38-year-old Stevedore Fatally Injured After Being Struck by the Boom of the Mobile Crane on Site
NIOSH In-house FACE Report 2001-03
On December 14, 2000, a 38-year-old stevedore (the victim) was fatally injured while working at a river-port materials handling facility after being struck by the boom of the mobile crane on site. The victim and a coworker had been previously lowered from the dock level via a crane-suspended personnel platform, and landed on a barge. After they had disembarked from the personnel platform, the port manager, who was operating the crane, began to hoist it back to the dock. The platform had reportedly been raised about 2 feet when the right-side boom pendant rode out of the boom tip pendant sheave, immediately introducing 200 feet of slack into the boom-hoist system. The slack subsequently caused the boom to fall. The victim apparently observed the boom falling and pushed his coworker aside and out of the way. The boom hit the edge of the dock, broke over the dockside, and struck the victim (Photo 1). The port manager immediately left the crane cab and went to the edge of the dock. Seeing the victim under the boom tip, he contacted another river-port company for assistance. A truck driver who had been waiting on the dock called 911. Emergency medical service personnel and fire fighters responded within 7 to 10 minutes. However, the victim died on the scene.
NIOSH investigators concluded that to help prevent similar occurrences employers should
- ensure that examinations are conducted each day prior to placing a crane in service to detect defective operating components or other conditions affecting safe operation
- ensure that idled cranes are positioned to facilitate effective pre-use examinations
- ensure that workers are trained to evaluate the effects of severe weather conditions on facilities and equipment.
On December 14, 2001, a 38-year-old stevedore (the victim) at a river-port materials-handling service died after he was struck by the boom tip of a mobile crane. On December 19, 2000, the NIOSH Division of Safety Research (DSR) learned of the occurrence through an internet clipping service. On January 2, 2001, a DSR safety engineer met with the investigating Occupational Safety and Health (OSHA) compliance officer and reviewed the case. On January 3, 2001, the safety engineer traveled to the incident site, examined and photographed the dock and crane, and discussed the case with the company's vice president of operations and the company safety and compliance officer.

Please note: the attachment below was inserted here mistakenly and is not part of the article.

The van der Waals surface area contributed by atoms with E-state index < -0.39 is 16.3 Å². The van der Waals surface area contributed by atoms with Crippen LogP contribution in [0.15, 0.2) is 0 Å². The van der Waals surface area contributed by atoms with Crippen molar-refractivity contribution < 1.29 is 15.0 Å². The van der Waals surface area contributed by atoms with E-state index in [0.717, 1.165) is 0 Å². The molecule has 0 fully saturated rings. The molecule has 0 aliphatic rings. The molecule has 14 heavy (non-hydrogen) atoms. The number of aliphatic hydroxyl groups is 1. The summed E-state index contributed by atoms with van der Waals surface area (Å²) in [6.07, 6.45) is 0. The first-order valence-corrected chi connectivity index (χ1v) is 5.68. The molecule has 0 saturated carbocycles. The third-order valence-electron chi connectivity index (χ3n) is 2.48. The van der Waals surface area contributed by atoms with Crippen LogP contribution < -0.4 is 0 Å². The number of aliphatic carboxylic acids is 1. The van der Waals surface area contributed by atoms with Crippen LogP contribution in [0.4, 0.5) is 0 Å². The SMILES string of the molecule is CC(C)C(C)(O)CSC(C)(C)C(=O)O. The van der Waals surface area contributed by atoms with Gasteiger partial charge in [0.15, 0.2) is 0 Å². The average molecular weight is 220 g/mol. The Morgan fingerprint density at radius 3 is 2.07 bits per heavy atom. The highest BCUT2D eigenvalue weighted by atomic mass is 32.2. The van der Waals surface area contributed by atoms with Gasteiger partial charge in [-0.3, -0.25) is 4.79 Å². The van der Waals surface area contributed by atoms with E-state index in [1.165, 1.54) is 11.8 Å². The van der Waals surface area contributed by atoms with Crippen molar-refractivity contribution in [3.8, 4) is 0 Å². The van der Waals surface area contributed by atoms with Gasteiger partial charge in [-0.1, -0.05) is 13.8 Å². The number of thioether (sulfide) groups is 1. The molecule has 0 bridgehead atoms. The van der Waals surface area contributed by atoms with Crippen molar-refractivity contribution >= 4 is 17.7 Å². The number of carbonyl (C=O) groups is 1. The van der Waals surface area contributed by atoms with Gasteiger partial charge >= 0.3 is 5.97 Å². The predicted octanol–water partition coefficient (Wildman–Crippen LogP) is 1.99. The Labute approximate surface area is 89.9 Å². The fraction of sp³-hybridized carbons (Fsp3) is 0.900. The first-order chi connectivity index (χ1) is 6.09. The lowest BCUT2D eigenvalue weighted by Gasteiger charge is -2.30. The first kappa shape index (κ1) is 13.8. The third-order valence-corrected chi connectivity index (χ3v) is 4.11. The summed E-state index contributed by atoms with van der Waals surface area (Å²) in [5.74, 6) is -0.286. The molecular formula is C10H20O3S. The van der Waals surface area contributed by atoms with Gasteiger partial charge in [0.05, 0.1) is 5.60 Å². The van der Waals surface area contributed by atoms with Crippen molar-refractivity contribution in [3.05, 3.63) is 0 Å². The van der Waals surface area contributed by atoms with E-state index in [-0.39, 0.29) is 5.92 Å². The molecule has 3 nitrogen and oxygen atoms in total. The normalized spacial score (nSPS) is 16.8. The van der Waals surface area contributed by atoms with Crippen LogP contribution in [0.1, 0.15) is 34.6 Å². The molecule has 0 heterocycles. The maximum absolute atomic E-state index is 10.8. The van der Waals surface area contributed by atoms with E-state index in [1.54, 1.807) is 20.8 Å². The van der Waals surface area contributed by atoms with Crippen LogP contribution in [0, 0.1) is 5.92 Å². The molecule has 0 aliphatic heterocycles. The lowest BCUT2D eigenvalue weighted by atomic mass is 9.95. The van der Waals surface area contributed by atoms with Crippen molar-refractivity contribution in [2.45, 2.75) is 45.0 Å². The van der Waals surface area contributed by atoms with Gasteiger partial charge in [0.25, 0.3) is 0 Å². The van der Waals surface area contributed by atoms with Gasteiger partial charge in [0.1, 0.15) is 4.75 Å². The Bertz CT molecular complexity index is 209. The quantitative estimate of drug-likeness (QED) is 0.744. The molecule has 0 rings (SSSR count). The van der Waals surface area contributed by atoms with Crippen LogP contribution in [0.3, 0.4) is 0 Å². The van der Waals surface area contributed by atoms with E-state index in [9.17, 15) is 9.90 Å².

The company was a materials-handling service that had been in business since 1995. The company employed 150 employees in their river terminal division, 11 of whom worked at the incident site, a riverfront gypsum-unloading facility. The facility normally unloaded one barge-load of gypsum per day, using a lattice-boom mobile crane equipped with a clam bucket. The gypsum was transferred from the barge to a tipple for loading into trucks (Photo 2). The company had a full-time safety and compliance officer. The company had a comprehensive written safety program that included formal training for crane operators. The program also included daily, monthly, and annual examination and maintenance of cranes, lifting apparatus, and rigging. Written records of crane examinations were maintained. Personal protective equipment including hard hats, safety shoes, and personal flotation devices were required to be used when working from vessels. Weekly safety meetings were held at the facility. There were eight stevedores working at the facility. This was the company's first fatality.
Back to Top
The mobile crane was equipped with a 100-foot lattice boom and had a maximum capacity of 90 tons. The crane was primarily used with a clam bucket assembly to unload gypsum from the barges, but could also be used for other lifting duties at the facility when needed, including hoisting personnel.